Tag: c.s. lewis

Nothing Yet in Its True Form: Shifting Portrayals of Female Villains in C. S. Lewis’ Chronicles of Narnia

Many of C. S. Lewis’ most profound experiences were literary. From a young age, Lewis was a voracious and engaged reader who immersed himself in Classic and Romantic literature and ancient mythologies. The characters and ideas he encountered in his readings left deep and lasting impressions on how he viewed himself and the reality around him. What depictions and symbols of females in literature affected Lewis’ understanding of females? How do his literary ideas of the feminine determine the female characters he creates? Are Lewis’ experiences of females in literature consistent with the life experiences of real women? How do these multiple influences manifest themselves in female representations in the Chronicles of Narnia?

These questions are significant, considering that an estimated sixty-five million people have read C. S. Lewis’ multi-volume Chronicles of Narnia. It is safe to assume, simply on the basis of demographics, that roughly one half of these readers are female. What do these stories, written by a man who “no sound delights…more than male laughter” (W. H. Lewis 14), say to female readers about what femininity is and about what is valuable about females? With what sorts of characters can female readers identify in Lewis’ stories, and how are female characters represented?

Physics and Christian Theology: Beauty, a Common Dialect?

As the literature for this Oxbridge 2005 conference notes, “C.S. Lewis once said, ‘the sweetest thing in all my life has been the longing…to find the place where all the beauty came from.’” Lewis is not alone in his quest. While one might expect such company as writers, artists, musicians, and philosophers it might be surprising to discover a stellar contingent of Nobel Prize winners and other significant physicists along for the journey. It appears, as we will see in the following accounts, that beauty has long been the unsung companion of great discoveries in the physical sciences. Taking a look at the role beauty plays in the realms of both physics and theology could point the way to a place where Christian theology and the modern science of physics might have a conversation profitable to both disciplines.

Becoming Fully Human: Education as Transformation in the Writings of C. S. Lewis and Paulo Freire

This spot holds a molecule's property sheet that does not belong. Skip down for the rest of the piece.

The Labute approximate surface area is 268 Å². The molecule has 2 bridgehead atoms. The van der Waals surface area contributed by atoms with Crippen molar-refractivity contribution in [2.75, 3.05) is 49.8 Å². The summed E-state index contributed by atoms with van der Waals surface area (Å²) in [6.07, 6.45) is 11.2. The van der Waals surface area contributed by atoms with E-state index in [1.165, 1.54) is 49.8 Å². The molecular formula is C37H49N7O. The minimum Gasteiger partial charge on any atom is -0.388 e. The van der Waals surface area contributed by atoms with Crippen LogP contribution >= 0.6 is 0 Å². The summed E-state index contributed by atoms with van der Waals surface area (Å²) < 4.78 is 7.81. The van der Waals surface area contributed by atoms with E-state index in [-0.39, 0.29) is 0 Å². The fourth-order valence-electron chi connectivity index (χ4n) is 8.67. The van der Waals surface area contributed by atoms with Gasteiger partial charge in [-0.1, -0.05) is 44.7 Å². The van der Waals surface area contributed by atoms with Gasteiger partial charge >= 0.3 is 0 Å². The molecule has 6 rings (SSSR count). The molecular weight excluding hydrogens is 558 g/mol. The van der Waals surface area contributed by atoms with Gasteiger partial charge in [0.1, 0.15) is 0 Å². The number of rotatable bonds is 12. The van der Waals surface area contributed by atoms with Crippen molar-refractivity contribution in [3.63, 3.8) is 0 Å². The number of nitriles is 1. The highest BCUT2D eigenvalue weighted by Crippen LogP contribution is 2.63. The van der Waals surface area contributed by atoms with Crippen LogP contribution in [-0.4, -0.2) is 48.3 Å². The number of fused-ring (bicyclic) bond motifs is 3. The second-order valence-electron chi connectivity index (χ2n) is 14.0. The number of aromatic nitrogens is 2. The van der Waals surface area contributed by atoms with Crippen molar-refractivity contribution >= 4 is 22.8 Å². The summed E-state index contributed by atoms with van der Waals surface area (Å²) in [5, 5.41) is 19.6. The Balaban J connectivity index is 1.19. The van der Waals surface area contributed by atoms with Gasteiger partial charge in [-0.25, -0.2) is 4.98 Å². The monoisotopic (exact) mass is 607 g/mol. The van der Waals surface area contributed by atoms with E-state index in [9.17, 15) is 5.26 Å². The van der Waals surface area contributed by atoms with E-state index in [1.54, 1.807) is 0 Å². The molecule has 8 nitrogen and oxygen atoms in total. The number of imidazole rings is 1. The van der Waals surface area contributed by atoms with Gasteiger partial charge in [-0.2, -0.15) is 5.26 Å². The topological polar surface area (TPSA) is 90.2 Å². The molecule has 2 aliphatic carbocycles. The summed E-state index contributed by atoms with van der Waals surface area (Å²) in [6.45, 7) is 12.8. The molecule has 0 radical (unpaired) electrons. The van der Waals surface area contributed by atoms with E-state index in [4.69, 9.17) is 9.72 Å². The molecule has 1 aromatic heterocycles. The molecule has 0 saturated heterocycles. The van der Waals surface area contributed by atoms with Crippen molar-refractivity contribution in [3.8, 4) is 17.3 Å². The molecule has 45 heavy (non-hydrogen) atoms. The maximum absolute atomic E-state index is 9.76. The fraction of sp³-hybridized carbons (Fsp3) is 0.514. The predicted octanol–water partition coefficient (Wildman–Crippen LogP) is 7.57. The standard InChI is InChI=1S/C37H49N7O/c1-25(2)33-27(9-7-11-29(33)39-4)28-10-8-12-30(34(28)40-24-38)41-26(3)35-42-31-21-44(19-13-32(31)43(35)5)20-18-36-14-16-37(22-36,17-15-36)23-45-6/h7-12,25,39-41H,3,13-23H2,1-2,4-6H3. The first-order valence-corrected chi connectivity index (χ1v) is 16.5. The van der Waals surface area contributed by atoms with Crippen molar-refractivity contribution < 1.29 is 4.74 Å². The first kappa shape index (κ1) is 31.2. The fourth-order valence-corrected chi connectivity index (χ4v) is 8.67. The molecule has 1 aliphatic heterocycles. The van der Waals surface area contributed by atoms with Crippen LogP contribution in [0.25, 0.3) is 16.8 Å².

Recently, two cultural analysts have written books that talk about the future of humanity. Thomas Friedman, foreign affairs columnist for the New York Times, in his book The World is Flat, explains many of the consequences of globalization on our world. In a recent meeting of the National Governor’s Association, he discussed advances in technology so powerful that anyone with a computer in Beijing or Bangalore can plug in and compete with anyone else in the world, and what will happen if we grow complacent in our education of today’s young people. Joel Garreau, a Washington Post Editor and cultural analyst, in Radical Evolution: The Promise and Peril of Enhancing our Minds, Our Bodies, and What it means to be Human gives an overview of the implication of four technologies that are growing exponentially. He calls these technologies GRIN: Genetics, Robotics, Information, and Nanotechnology. He explains that these technologies are bringing the ability to enhance memory with pills or bioengineer our children or have robots fight our battles; outcomes of which can be what he describes as Heaven, Hell, or Prevail. What both these recent books bring to light as they define these incredible paradigm shifts is the need for a view of humanity that is rooted in ethics and values. In addition they pose questions about what we are doing in education to give the next generation the resources and stronghold of values they need to make sure that the growth in power of technology and science does not overwhelm our humanity.

Lewis’s Rejection of Nihilism: The Tao and the Problem of Moral Knowledge

C. S. Lewis published The Abolition of Man in 1944 in the midst of World War II. We can perhaps imagine the ominous and suggestive nature of this timing. But, as readers soon discovered, the book was not at all about the War, or Hitler’s eugenics, or the looming nuclear threat. Lewis’s real subject is the soul and its education. According to Lewis, the real enemy—more dangerous than any nation, weapon, or science—is a philosophy: nihilism. It is perhaps a bit misleading to say that nihilism is a “post-modern” philosophy, for there have been nihilists and advocates of nihilism as long as there have been men. But it is true that this philosophy has come to be more widely preached and practiced in our time than ever before. In The Abolition of Man Lewis both explains and combats this modern (post-modern) development.

Reading The Lion, the Witch, and the Wardrobe with C. S. Lewis

Reading with C. S. Lewis: this was my chosen approach when I co-authored a reader’s guide to Lewis’ classic story. Why was that a natural choice? The answer: Lewis bequeathed a richer legacy of literary criticism and theory that addresses his imaginative writing more than any other author I know. From Lewis’ nonfictional writing we can glean a large and detailed picture of how Lewis thinks we should read literature, and how we should not read it.